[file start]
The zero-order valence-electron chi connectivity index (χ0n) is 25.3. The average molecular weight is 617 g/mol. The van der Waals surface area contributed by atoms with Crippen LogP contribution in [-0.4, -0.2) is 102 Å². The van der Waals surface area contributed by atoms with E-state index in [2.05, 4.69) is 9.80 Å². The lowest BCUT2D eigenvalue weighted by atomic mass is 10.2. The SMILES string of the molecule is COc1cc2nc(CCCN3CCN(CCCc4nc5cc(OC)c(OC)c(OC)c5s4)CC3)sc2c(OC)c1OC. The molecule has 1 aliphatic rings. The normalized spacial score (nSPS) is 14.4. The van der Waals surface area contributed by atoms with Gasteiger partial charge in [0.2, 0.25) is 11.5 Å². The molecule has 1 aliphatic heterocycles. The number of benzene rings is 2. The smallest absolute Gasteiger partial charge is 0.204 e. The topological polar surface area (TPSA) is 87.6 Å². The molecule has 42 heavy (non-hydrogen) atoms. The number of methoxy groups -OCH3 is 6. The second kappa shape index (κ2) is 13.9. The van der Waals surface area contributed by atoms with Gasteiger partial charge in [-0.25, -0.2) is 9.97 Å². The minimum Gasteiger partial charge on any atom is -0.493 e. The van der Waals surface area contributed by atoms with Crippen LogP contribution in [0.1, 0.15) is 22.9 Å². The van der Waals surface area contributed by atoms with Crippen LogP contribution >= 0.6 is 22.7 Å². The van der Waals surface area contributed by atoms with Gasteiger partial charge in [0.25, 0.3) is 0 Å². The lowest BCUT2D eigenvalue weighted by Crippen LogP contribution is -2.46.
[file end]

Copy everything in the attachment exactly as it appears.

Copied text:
The zero-order valence-electron chi connectivity index (χ0n) is 25.3. The average molecular weight is 617 g/mol. The van der Waals surface area contributed by atoms with Crippen LogP contribution in [-0.4, -0.2) is 102 Å². The van der Waals surface area contributed by atoms with E-state index in [2.05, 4.69) is 9.80 Å². The lowest BCUT2D eigenvalue weighted by atomic mass is 10.2. The SMILES string of the molecule is COc1cc2nc(CCCN3CCN(CCCc4nc5cc(OC)c(OC)c(OC)c5s4)CC3)sc2c(OC)c1OC. The molecule has 1 aliphatic rings. The normalized spacial score (nSPS) is 14.4. The van der Waals surface area contributed by atoms with Gasteiger partial charge in [0.2, 0.25) is 11.5 Å². The molecule has 1 aliphatic heterocycles. The number of benzene rings is 2. The smallest absolute Gasteiger partial charge is 0.204 e. The topological polar surface area (TPSA) is 87.6 Å². The molecule has 42 heavy (non-hydrogen) atoms. The number of methoxy groups -OCH3 is 6. The second kappa shape index (κ2) is 13.9. The van der Waals surface area contributed by atoms with Gasteiger partial charge in [-0.25, -0.2) is 9.97 Å². The minimum Gasteiger partial charge on any atom is -0.493 e. The van der Waals surface area contributed by atoms with Crippen LogP contribution in [0.1, 0.15) is 22.9 Å². The van der Waals surface area contributed by atoms with Crippen LogP contribution >= 0.6 is 22.7 Å². The van der Waals surface area contributed by atoms with Gasteiger partial charge in [0.25, 0.3) is 0 Å². The lowest BCUT2D eigenvalue weighted by Crippen LogP contribution is -2.46.